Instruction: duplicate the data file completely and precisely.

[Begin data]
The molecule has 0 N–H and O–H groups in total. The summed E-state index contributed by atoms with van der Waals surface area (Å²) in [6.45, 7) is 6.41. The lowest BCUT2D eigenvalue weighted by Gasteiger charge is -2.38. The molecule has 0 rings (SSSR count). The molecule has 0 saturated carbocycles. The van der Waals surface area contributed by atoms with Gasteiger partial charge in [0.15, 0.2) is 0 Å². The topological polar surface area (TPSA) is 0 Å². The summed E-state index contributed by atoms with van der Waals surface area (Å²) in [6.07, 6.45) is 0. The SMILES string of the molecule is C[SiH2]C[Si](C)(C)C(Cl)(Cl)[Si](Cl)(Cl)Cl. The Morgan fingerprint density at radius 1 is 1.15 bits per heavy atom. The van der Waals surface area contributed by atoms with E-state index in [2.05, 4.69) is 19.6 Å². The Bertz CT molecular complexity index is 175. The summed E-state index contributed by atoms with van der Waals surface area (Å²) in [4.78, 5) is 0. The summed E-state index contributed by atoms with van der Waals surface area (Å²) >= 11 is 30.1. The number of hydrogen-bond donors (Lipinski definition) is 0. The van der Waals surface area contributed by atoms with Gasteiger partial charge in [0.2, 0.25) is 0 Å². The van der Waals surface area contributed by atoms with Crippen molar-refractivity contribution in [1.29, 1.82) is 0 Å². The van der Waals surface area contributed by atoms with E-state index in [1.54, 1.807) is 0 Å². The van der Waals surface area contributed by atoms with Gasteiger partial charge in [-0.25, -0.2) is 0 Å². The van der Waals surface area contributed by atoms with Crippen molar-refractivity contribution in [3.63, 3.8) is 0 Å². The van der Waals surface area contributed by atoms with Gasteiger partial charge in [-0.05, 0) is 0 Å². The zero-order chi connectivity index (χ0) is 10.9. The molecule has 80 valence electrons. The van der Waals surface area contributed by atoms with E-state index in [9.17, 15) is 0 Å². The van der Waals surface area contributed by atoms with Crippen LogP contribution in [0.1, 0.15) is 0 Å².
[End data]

The molecule has 0 N–H and O–H groups in total. The summed E-state index contributed by atoms with van der Waals surface area (Å²) in [6.45, 7) is 6.41. The lowest BCUT2D eigenvalue weighted by Gasteiger charge is -2.38. The molecule has 0 rings (SSSR count). The molecule has 0 saturated carbocycles. The van der Waals surface area contributed by atoms with Gasteiger partial charge in [0.15, 0.2) is 0 Å². The topological polar surface area (TPSA) is 0 Å². The summed E-state index contributed by atoms with van der Waals surface area (Å²) in [6.07, 6.45) is 0. The SMILES string of the molecule is C[SiH2]C[Si](C)(C)C(Cl)(Cl)[Si](Cl)(Cl)Cl. The Morgan fingerprint density at radius 1 is 1.15 bits per heavy atom. The van der Waals surface area contributed by atoms with E-state index in [2.05, 4.69) is 19.6 Å². The Bertz CT molecular complexity index is 175. The summed E-state index contributed by atoms with van der Waals surface area (Å²) in [4.78, 5) is 0. The summed E-state index contributed by atoms with van der Waals surface area (Å²) >= 11 is 30.1. The number of hydrogen-bond donors (Lipinski definition) is 0. The van der Waals surface area contributed by atoms with Gasteiger partial charge in [0.2, 0.25) is 0 Å². The van der Waals surface area contributed by atoms with Crippen molar-refractivity contribution in [1.29, 1.82) is 0 Å². The van der Waals surface area contributed by atoms with E-state index in [1.54, 1.807) is 0 Å². The van der Waals surface area contributed by atoms with Gasteiger partial charge in [-0.25, -0.2) is 0 Å². The van der Waals surface area contributed by atoms with Crippen molar-refractivity contribution in [3.63, 3.8) is 0 Å². The van der Waals surface area contributed by atoms with Gasteiger partial charge in [-0.05, 0) is 0 Å². The zero-order chi connectivity index (χ0) is 10.9. The molecule has 80 valence electrons. The van der Waals surface area contributed by atoms with E-state index in [9.17, 15) is 0 Å². The van der Waals surface area contributed by atoms with Crippen LogP contribution in [0.1, 0.15) is 0 Å².